6 min. read

July 21, 2021


4 Tips for React Developers 2021

What you need to know to become a skilled React Developer

Manusha Chethiyawardhana

Manusha Chethiyawardhana, Technical writer and Developer

React developers are in high demand all over the world right now. For instance, last six months alone, Job openings in the United Kingdom have grown more than 35% for React developers.

So far, React’s growth is showing no sign of slowing down. As a result, the demand for remote React developers is also increasing. So, becoming a skilled React developer is going to set you up for a get career in 2021.

In this article, I'll summarise the top five things a competent React developer should know in 2021. Let’s get started!

1. How to Use Dependency Injection in React

Dependency injection is a fundamental software design practice that helps to manage the dependency lifecycle of objects and coupling.

In practice, dependency injection is frequently used to inject services such as loggers and translators. Because React has a built-in dependency injection, we can use props to inject dependencies into components.

However, using props is inconvenient when we need to inject a service into a large number of components. So we can use React’s Context to implement dependency injection in our React apps. It also helps to share the state across the component tree without passing it via props.

Consider the following example, in which we inject a translator service into our React component.

import React, { useContext } from "react";const englishMessage = message => { if (message == "Hola, Mundo") { return "Hello, World!"; } return "Can't Translate!"; };const TranslationContext = React.createContext();const Greeting = () => { const translate = useContext(TranslationContext); return <div>{translate("Hola, Mundo")}</div>; };const App = () => ( <TranslationContext.Provider value={englishMessage}> <Greeting /> </TranslationContext.Provider> );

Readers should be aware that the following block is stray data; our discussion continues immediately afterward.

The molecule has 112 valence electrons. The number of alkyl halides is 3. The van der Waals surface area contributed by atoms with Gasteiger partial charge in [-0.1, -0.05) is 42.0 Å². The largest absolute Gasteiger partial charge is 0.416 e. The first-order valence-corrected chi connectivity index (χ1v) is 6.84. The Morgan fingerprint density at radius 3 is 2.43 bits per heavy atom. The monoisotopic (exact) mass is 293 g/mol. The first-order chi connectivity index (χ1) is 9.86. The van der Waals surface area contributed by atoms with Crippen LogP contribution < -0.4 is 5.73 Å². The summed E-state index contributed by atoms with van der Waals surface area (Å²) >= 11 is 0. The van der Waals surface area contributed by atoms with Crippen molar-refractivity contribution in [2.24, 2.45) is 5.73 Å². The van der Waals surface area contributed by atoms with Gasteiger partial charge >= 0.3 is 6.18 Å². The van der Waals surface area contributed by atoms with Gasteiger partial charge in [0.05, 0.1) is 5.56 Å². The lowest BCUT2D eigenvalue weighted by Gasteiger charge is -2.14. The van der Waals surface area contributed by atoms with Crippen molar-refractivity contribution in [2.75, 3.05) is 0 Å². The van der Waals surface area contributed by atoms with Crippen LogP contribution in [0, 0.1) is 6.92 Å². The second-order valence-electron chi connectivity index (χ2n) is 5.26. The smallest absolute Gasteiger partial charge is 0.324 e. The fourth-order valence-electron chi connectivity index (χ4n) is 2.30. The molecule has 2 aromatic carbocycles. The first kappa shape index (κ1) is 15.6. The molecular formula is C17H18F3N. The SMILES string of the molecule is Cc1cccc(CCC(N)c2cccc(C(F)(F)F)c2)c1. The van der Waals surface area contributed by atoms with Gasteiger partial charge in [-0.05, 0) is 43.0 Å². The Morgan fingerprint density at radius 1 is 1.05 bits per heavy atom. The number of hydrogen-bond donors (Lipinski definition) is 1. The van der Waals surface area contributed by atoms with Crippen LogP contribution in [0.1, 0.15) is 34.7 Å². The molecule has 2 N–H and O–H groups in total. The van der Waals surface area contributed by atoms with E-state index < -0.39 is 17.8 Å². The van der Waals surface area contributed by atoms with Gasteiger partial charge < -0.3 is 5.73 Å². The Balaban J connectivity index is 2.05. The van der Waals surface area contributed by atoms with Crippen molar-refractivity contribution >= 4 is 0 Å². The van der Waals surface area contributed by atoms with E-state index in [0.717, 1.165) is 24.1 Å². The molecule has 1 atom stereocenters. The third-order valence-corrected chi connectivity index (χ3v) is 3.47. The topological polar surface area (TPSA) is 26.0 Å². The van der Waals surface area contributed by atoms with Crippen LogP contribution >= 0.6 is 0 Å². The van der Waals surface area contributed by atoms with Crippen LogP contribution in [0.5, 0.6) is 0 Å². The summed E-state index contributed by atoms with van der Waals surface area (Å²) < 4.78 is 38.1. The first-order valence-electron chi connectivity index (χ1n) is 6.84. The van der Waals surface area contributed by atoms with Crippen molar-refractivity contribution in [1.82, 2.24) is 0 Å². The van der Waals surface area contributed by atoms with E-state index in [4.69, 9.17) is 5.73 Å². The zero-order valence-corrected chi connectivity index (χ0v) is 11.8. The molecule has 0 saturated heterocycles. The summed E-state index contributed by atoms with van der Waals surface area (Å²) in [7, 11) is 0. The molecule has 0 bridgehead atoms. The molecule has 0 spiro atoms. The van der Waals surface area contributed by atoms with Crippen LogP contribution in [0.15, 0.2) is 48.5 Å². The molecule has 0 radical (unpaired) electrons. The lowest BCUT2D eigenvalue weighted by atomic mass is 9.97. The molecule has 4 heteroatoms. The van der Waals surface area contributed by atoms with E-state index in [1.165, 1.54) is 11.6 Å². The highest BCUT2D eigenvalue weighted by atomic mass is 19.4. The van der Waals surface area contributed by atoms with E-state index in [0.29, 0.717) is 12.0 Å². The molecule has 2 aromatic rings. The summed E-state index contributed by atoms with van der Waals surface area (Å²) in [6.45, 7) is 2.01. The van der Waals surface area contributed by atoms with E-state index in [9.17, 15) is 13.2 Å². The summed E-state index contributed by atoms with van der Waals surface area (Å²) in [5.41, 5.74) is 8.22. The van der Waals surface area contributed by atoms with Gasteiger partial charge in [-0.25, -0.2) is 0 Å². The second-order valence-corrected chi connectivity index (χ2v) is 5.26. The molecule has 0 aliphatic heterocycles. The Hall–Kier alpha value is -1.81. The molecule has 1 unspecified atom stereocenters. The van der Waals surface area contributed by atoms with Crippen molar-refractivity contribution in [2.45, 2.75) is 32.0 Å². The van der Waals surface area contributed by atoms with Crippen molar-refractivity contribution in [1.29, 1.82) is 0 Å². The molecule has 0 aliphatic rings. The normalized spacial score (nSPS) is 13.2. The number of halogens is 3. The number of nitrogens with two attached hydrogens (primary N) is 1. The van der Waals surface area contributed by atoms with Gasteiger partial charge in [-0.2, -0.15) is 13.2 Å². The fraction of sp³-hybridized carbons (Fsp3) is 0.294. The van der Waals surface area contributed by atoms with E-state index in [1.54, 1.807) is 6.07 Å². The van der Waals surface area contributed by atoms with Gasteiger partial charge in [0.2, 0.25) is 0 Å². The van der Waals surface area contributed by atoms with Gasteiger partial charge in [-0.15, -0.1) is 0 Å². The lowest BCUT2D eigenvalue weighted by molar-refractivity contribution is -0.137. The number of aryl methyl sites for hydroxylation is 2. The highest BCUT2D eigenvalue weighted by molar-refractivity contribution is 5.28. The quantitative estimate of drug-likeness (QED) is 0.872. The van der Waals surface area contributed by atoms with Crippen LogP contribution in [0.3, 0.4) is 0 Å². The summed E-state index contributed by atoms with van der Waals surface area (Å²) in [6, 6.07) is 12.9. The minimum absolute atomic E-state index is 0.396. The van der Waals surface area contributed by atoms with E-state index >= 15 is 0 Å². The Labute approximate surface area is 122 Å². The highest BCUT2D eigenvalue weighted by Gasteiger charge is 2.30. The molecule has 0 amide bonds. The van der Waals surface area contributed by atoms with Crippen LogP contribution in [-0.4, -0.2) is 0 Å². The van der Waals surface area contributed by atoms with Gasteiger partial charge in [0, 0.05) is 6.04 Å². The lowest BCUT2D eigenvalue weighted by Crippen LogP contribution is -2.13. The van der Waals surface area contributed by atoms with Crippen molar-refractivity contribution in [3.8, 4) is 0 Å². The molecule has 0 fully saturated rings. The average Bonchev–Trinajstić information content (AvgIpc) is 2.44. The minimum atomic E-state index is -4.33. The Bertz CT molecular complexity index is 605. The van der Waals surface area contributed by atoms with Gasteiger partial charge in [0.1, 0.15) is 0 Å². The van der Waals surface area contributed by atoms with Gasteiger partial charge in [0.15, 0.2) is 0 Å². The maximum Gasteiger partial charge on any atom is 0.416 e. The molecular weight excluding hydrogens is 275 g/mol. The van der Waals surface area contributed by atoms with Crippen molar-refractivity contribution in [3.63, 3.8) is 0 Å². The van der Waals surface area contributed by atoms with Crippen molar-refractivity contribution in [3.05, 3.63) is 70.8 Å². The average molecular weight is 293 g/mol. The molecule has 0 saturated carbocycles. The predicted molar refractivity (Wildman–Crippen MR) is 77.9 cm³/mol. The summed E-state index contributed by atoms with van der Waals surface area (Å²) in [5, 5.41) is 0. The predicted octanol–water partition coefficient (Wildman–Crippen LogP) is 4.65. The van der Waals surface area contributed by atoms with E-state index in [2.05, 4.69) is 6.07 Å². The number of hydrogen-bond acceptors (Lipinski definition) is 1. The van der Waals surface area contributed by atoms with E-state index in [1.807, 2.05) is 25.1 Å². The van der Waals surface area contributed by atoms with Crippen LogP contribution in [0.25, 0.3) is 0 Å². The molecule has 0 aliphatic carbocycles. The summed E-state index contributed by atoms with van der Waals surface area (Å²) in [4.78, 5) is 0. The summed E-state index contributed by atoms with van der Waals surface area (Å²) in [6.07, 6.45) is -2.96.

Note: We can also use dependency injection container libraries like Jimple to implement dependency injection in React.

Besides, React components are often dependent on one another. As our application grows in size, we must also use dependency injection to manage these dependencies as well.

One good example is that we can create placeholders for child components and inject them at upper levels without having a deep hierarchy of components. Thus, it perfectly fits for layout components that mainly focus on structure.

2. Lazy Loading

Lazy loading is a must when building scalable React applications. It helps to keep the initial bundle size small, reducing the initial load time and load others on demand.

So, how do we make lazy loading work in React? We put it into action by code-splitting.

The dynamic import syntax is the best way to use code splitting in your application. We can use the React.lazy function to use a dynamic import as a component in React.

React.lazy expects a function that must call a dynamic import(). This must return a Promise pointing to a module with a default export that includes a React component.

The lazy component should then be rendered within a Suspense component, allowing us to display some fallback content (such as a loader) while the component is lazy loaded. React allows you to wrap multiple lazy-loaded components in a single Suspense component.